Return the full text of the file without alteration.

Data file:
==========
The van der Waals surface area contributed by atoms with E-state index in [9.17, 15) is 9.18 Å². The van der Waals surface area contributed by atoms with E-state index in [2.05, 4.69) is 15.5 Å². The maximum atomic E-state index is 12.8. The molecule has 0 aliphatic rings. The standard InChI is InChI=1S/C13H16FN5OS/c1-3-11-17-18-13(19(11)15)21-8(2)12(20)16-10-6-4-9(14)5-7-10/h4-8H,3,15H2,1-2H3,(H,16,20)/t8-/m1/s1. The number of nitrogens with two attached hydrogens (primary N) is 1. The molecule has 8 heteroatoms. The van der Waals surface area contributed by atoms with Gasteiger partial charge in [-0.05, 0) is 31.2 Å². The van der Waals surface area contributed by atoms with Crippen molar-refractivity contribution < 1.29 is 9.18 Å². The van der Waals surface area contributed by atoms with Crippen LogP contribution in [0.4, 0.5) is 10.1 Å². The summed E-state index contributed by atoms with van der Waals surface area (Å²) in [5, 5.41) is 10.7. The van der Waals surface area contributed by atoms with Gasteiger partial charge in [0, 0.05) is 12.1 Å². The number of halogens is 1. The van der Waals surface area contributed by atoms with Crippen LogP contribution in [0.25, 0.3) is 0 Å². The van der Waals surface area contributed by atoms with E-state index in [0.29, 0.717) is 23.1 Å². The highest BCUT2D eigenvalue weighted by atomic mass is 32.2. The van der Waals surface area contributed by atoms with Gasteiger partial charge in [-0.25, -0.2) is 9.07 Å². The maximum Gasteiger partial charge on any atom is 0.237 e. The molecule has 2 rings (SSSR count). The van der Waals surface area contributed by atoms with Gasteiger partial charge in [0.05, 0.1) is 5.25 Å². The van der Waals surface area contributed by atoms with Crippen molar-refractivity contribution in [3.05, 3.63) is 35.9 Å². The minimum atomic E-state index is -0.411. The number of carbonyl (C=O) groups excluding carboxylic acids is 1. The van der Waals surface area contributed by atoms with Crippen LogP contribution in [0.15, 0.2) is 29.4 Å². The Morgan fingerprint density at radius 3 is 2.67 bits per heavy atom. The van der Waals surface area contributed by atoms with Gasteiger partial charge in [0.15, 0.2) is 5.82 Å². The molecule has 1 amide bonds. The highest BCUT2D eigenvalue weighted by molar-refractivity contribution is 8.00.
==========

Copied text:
The van der Waals surface area contributed by atoms with E-state index in [9.17, 15) is 9.18 Å². The van der Waals surface area contributed by atoms with E-state index in [2.05, 4.69) is 15.5 Å². The maximum atomic E-state index is 12.8. The molecule has 0 aliphatic rings. The standard InChI is InChI=1S/C13H16FN5OS/c1-3-11-17-18-13(19(11)15)21-8(2)12(20)16-10-6-4-9(14)5-7-10/h4-8H,3,15H2,1-2H3,(H,16,20)/t8-/m1/s1. The number of nitrogens with two attached hydrogens (primary N) is 1. The molecule has 8 heteroatoms. The van der Waals surface area contributed by atoms with Gasteiger partial charge in [-0.05, 0) is 31.2 Å². The van der Waals surface area contributed by atoms with Crippen molar-refractivity contribution < 1.29 is 9.18 Å². The van der Waals surface area contributed by atoms with Crippen LogP contribution in [0.4, 0.5) is 10.1 Å². The summed E-state index contributed by atoms with van der Waals surface area (Å²) in [5, 5.41) is 10.7. The van der Waals surface area contributed by atoms with Gasteiger partial charge in [0, 0.05) is 12.1 Å². The number of halogens is 1. The van der Waals surface area contributed by atoms with Crippen LogP contribution in [0.25, 0.3) is 0 Å². The van der Waals surface area contributed by atoms with E-state index in [0.29, 0.717) is 23.1 Å². The highest BCUT2D eigenvalue weighted by atomic mass is 32.2. The van der Waals surface area contributed by atoms with Gasteiger partial charge in [-0.25, -0.2) is 9.07 Å². The maximum Gasteiger partial charge on any atom is 0.237 e. The molecule has 2 rings (SSSR count). The van der Waals surface area contributed by atoms with Gasteiger partial charge in [0.05, 0.1) is 5.25 Å². The van der Waals surface area contributed by atoms with Crippen molar-refractivity contribution in [3.05, 3.63) is 35.9 Å². The minimum atomic E-state index is -0.411. The number of carbonyl (C=O) groups excluding carboxylic acids is 1. The van der Waals surface area contributed by atoms with Crippen LogP contribution in [0.15, 0.2) is 29.4 Å². The Morgan fingerprint density at radius 3 is 2.67 bits per heavy atom. The van der Waals surface area contributed by atoms with Gasteiger partial charge in [0.15, 0.2) is 5.82 Å². The molecule has 1 amide bonds. The highest BCUT2D eigenvalue weighted by molar-refractivity contribution is 8.00.